Page last updated at 08:36 GMT, Wednesday, 26 November 2008

Farm subsidies - a necessary evil?

By Sarah Mukherjee
Environment correspondent, BBC News

A farmer ploughs a field in East Sussex, UK
The EU has agreed to redirect subsidies towards conservation

Over the last few years, agriculture ministers have been working to dismantle the system of paying farmers subsidies for the food they produce known as the Common Agricultural Policy, or CAP.

Originally set up to increase productivity and stabilise markets in a Europe still haunted by the spectre of wartime hunger, by the 1970s and 1980s tales of butter and beef "mountains", bought and stored by European officials to keep the price of produce artificially high, led to calls for reform.

It took many years, but payments are now being shifted to instead encourage rural development and good environmental practices on farms.

But some agricultural experts are warning that as world food supply is predicted to fall behind global demand, a return to production subsidies may be the only way to ensure we can continue to feed ourselves in the long term.

Although the words "agricultural subsidies" bring for most people the excesses of the CAP to mind, direct production subsidies are nothing new.


Governments have intervened to keep the price of basic commodities stable for hundreds of years, and after World War II - many years before the UK joined the European Union - farmers were paid to produce food.

Lord Plumb was president of the National Farmers' Union in the 1970s and of the European Parliament in the 1980s.

"It was Sir Winston Churchill who said, just after the war, '30 million people all living on an island where we produce enough food for, say, 15 million, is a spectacle of majesty and insecurity this country can ill afford,'" he says.

"That system of guaranteed payments which was created in 1947 created a fairly stable market for some time.

"History will prove that these were consumer subsides rather than producer subsidies that at least gave us that stability in the market."

New technology

"Consumer subsidies" sounds like a contradiction in terms, but many commentators agree that the CAP helped to underwrite the huge growth in agricultural productivity in the 1960s, 1970s and 1980s.

The BBC has had access to an as yet unpublished report commissioned by the government's chief scientist, John Beddington, into the agricultural and economic elements of food security.

It suggests we could double, even treble, our agricultural production in years to come with better farming techniques.

Food supply is going to change so dramatically [that governments] will not be sure what levers to pull
Lord Haskins
Former government agricultural adviser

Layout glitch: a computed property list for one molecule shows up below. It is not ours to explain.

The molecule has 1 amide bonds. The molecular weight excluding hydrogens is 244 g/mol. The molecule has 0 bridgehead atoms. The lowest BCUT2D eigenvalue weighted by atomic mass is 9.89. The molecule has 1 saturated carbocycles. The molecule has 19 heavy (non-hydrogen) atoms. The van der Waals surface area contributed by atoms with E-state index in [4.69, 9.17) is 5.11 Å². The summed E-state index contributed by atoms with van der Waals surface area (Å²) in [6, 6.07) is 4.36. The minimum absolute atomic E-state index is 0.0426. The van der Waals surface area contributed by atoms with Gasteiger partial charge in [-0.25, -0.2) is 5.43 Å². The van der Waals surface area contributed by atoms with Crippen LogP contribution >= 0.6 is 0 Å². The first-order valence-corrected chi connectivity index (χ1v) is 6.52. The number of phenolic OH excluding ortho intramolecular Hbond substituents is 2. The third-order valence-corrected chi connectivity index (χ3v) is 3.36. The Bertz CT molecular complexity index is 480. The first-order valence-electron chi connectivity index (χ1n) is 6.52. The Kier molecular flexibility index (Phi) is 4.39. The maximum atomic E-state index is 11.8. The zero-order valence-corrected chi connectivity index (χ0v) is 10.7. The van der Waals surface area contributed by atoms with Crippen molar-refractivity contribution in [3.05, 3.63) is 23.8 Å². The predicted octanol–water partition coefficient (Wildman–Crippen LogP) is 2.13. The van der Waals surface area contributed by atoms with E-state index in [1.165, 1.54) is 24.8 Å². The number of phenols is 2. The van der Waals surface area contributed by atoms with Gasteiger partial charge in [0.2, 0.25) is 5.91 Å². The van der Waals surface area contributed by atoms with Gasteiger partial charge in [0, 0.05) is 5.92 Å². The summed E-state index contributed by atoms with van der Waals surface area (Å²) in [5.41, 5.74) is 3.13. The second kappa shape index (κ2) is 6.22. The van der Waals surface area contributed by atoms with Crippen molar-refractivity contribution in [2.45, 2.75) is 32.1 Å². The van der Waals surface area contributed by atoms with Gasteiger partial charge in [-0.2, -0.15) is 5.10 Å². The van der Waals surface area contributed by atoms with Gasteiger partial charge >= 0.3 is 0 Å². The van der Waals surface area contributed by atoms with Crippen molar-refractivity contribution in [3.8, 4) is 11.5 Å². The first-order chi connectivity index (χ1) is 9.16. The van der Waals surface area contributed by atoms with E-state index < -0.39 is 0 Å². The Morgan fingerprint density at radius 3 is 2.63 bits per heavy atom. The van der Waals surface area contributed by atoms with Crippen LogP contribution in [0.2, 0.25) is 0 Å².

But government advisers say this agricultural revolution will not happen unless there is price stability in food markets and farmers feel confident enough about their profit margins to invest in new technology.

Recently, however, the market rate for many crops has been very unstable, as world demand for grain and meat increases.

Lord Haskins, a former adviser to the government on agricultural issues, says despite this, a return to subsidies would be a huge mistake.

"Protectionism crept in in the 1930s and led indirectly to the Second World War," he says.

"Europe is going to be one of the bread baskets of the world, particularly with climate change, so I don't think we are going to have a food security problem.

'Food crisis'

"The problem is going to be for governments that food supply is going to change so dramatically they will not be sure what levers to pull."

Patrick Holden, director of the organic farming body the Soil Association, says that the old CAP was so disastrous it has given public funding for agriculture a bad name.

There are some things that only government can do
Patrick Holden, Soil Association

"But given the unprecedented precariousness of our food system and the growing likelihood we could suffer a real food crisis triggered by an external event like terrorism or a weather event, it's time to re-evaluate the role of government intervention in our food systems," he says.

"There are some things that only government can do."

Mr Holden wants to see the government intervening to help make food systems more local.

Whatever their view on subsidies, everyone agrees a return to the megalithic CAP of the 1980s is not the solution.

Intervention, supporters say, needs to have a light touch - available when needed, but easily withdrawn when price stability is achieved.

Whether the public could be convinced of any of this, especially in the current economic conditions, is another matter.

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